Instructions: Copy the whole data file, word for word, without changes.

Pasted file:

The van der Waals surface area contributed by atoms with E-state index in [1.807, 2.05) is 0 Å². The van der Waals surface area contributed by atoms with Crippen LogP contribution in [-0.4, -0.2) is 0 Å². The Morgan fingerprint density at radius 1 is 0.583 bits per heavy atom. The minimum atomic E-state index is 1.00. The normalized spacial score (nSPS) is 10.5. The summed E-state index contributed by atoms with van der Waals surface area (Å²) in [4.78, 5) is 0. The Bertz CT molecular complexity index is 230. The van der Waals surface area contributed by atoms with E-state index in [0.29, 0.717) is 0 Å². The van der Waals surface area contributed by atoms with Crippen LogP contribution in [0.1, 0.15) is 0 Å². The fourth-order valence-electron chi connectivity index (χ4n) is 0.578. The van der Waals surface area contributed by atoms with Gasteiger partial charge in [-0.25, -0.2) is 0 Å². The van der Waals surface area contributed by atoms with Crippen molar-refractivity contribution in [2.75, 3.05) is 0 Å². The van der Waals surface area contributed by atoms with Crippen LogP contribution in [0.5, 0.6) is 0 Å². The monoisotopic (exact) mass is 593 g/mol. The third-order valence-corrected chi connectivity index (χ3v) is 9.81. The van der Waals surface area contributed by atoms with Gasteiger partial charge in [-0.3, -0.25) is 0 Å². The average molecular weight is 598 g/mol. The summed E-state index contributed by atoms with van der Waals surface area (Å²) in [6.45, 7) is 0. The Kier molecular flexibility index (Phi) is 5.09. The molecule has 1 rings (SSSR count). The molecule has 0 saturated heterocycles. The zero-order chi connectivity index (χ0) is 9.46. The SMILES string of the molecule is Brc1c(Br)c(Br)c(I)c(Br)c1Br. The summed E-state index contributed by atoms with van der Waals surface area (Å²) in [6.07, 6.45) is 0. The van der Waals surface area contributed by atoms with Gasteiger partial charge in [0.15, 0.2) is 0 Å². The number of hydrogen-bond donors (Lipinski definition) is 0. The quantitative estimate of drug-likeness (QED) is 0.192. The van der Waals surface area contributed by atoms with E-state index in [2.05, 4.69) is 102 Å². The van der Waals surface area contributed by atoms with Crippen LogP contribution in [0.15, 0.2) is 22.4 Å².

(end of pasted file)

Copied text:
The van der Waals surface area contributed by atoms with E-state index in [1.807, 2.05) is 0 Å². The van der Waals surface area contributed by atoms with Crippen LogP contribution in [-0.4, -0.2) is 0 Å². The Morgan fingerprint density at radius 1 is 0.583 bits per heavy atom. The minimum atomic E-state index is 1.00. The normalized spacial score (nSPS) is 10.5. The summed E-state index contributed by atoms with van der Waals surface area (Å²) in [4.78, 5) is 0. The Bertz CT molecular complexity index is 230. The van der Waals surface area contributed by atoms with E-state index in [0.29, 0.717) is 0 Å². The van der Waals surface area contributed by atoms with Crippen LogP contribution in [0.1, 0.15) is 0 Å². The fourth-order valence-electron chi connectivity index (χ4n) is 0.578. The van der Waals surface area contributed by atoms with Gasteiger partial charge in [-0.25, -0.2) is 0 Å². The van der Waals surface area contributed by atoms with Crippen molar-refractivity contribution in [2.75, 3.05) is 0 Å². The van der Waals surface area contributed by atoms with Crippen LogP contribution in [0.5, 0.6) is 0 Å². The monoisotopic (exact) mass is 593 g/mol. The third-order valence-corrected chi connectivity index (χ3v) is 9.81. The van der Waals surface area contributed by atoms with Gasteiger partial charge in [-0.3, -0.25) is 0 Å². The average molecular weight is 598 g/mol. The summed E-state index contributed by atoms with van der Waals surface area (Å²) in [6.45, 7) is 0. The Kier molecular flexibility index (Phi) is 5.09. The molecule has 1 rings (SSSR count). The molecule has 0 saturated heterocycles. The zero-order chi connectivity index (χ0) is 9.46. The SMILES string of the molecule is Brc1c(Br)c(Br)c(I)c(Br)c1Br. The summed E-state index contributed by atoms with van der Waals surface area (Å²) in [6.07, 6.45) is 0. The van der Waals surface area contributed by atoms with Gasteiger partial charge in [0.15, 0.2) is 0 Å². The number of hydrogen-bond donors (Lipinski definition) is 0. The quantitative estimate of drug-likeness (QED) is 0.192. The van der Waals surface area contributed by atoms with E-state index in [2.05, 4.69) is 102 Å². The van der Waals surface area contributed by atoms with Crippen LogP contribution in [0.15, 0.2) is 22.4 Å².